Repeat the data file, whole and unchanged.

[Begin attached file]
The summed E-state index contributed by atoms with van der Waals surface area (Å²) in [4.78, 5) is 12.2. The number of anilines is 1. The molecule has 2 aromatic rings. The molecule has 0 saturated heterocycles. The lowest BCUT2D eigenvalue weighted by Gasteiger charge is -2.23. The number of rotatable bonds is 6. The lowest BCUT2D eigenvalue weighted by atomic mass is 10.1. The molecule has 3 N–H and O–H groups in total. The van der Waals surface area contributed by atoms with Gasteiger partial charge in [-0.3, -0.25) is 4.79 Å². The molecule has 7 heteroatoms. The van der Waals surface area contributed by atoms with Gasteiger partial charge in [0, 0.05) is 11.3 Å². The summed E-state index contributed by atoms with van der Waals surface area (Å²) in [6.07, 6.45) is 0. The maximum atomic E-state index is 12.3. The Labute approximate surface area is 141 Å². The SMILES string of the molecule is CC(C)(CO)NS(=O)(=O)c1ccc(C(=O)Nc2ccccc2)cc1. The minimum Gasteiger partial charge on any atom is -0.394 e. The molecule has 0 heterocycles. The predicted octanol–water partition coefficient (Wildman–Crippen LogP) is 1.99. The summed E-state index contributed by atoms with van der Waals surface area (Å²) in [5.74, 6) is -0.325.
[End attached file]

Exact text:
The summed E-state index contributed by atoms with van der Waals surface area (Å²) in [4.78, 5) is 12.2. The number of anilines is 1. The molecule has 2 aromatic rings. The molecule has 0 saturated heterocycles. The lowest BCUT2D eigenvalue weighted by Gasteiger charge is -2.23. The number of rotatable bonds is 6. The lowest BCUT2D eigenvalue weighted by atomic mass is 10.1. The molecule has 3 N–H and O–H groups in total. The van der Waals surface area contributed by atoms with Gasteiger partial charge in [-0.3, -0.25) is 4.79 Å². The molecule has 7 heteroatoms. The van der Waals surface area contributed by atoms with Gasteiger partial charge in [0, 0.05) is 11.3 Å². The summed E-state index contributed by atoms with van der Waals surface area (Å²) in [6.07, 6.45) is 0. The maximum atomic E-state index is 12.3. The Labute approximate surface area is 141 Å². The SMILES string of the molecule is CC(C)(CO)NS(=O)(=O)c1ccc(C(=O)Nc2ccccc2)cc1. The minimum Gasteiger partial charge on any atom is -0.394 e. The molecule has 0 heterocycles. The predicted octanol–water partition coefficient (Wildman–Crippen LogP) is 1.99. The summed E-state index contributed by atoms with van der Waals surface area (Å²) in [5.74, 6) is -0.325.